After attending the APEC meeting held in Beijing, Mexican President Enrique Peña Nieto will begin his official visit to the country and meet with Chinese counterpart, Xi Jinping, a meeting aimed at improving trade ties.

Mexico is Latin America’s second largest economy and it has been a member of the APEC forum since 1993 around the same time Mexico entered the North American Free Trade Agreement, with Canada and the United States. For a decade, Mexico focused on its trade ties with the U.S. According to the U.S. Trade Representative website, commerce with Mexico totaled an estimated $536 billion in 2012.

Ding Yifan of China’s Institute of World Development discusses APEC

CCTV America interviewed Ding Yifan, a senior official at the Development Research Center of China’s State Council, on China’s role in boosting APEC members cooperation.

Canadian PM kicks off China trip with focus on economic and diplomatic issues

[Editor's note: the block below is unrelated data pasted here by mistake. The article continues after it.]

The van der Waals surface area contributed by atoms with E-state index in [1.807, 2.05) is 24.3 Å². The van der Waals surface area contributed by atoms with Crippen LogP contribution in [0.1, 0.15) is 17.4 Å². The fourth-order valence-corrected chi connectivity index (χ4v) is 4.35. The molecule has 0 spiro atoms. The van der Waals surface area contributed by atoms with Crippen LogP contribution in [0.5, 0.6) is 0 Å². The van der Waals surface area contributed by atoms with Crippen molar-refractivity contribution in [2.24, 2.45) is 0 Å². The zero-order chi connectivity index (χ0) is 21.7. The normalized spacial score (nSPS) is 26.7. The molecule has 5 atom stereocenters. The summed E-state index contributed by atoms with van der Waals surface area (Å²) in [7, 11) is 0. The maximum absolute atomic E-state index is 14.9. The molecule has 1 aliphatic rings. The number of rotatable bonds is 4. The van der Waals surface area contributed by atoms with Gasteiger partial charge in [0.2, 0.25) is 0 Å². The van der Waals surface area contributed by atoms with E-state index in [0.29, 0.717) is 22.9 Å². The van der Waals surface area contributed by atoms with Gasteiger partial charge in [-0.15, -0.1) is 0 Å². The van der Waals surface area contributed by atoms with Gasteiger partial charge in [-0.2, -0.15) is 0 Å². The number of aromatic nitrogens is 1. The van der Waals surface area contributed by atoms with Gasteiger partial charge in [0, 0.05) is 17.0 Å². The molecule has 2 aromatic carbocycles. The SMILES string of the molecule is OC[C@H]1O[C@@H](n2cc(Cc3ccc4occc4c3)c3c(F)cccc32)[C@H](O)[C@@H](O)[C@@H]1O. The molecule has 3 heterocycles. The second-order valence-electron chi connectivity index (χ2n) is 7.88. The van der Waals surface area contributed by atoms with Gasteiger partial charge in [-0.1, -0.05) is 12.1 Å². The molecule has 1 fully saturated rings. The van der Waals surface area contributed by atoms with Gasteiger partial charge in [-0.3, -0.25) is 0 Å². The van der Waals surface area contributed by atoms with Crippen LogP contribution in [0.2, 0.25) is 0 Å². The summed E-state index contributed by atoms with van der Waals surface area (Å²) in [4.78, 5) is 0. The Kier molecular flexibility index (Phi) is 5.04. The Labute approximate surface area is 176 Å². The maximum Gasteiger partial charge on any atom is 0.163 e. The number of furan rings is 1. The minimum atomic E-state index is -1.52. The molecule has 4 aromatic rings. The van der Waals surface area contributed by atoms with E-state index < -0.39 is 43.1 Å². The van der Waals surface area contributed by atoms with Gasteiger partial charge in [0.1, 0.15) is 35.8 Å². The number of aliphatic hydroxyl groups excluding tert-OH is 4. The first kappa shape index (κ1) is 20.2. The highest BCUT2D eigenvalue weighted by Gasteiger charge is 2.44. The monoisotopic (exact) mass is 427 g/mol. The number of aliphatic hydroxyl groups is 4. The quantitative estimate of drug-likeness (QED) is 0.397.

Canadian Prime Minister Stephen Harper arrived in Beijing to begin five-day visit to China to strengthen longstanding trade ties with China and set a direction for future Canada-China relations. CCTV America’s Kristiaan Yeo reported this story.

Harper will attend the Canada-China Business Forum, the first day of the APEC leaders meeting and hold talks with President Xi Jinping and Premier Li Keqiang.

Trade was top of the agenda in Hangzhou on Thursday. Harper met with officials and business leaders, while announcing the opening of four new trade offices in China, to help Canadian companies get a foot into China’s fastest growing regions.

The Canadian Prime Minister faces pressure to improve relations with China after two high profile diplomatic incidents this year.

In July, Canada accused Chinese hackers of breaking into government computers. A week later, authorities in China detained a Canadian couple for suspected spying.

“Harper’s coming up for re-election soon. He’s had a somewhat rocky relationship with China. Relations of trust in diplomacy are very, very influential and sometimes can transcend other differences between the countries in terms of policy or philosophy. So I’d say it’s essential,” said Lisa Mar, professor at Chinese-Canadian studies at the University of Toronto.

The Prime Minister will leave the APEC meeting early to attend Remembrance Day in Canada on November 11th.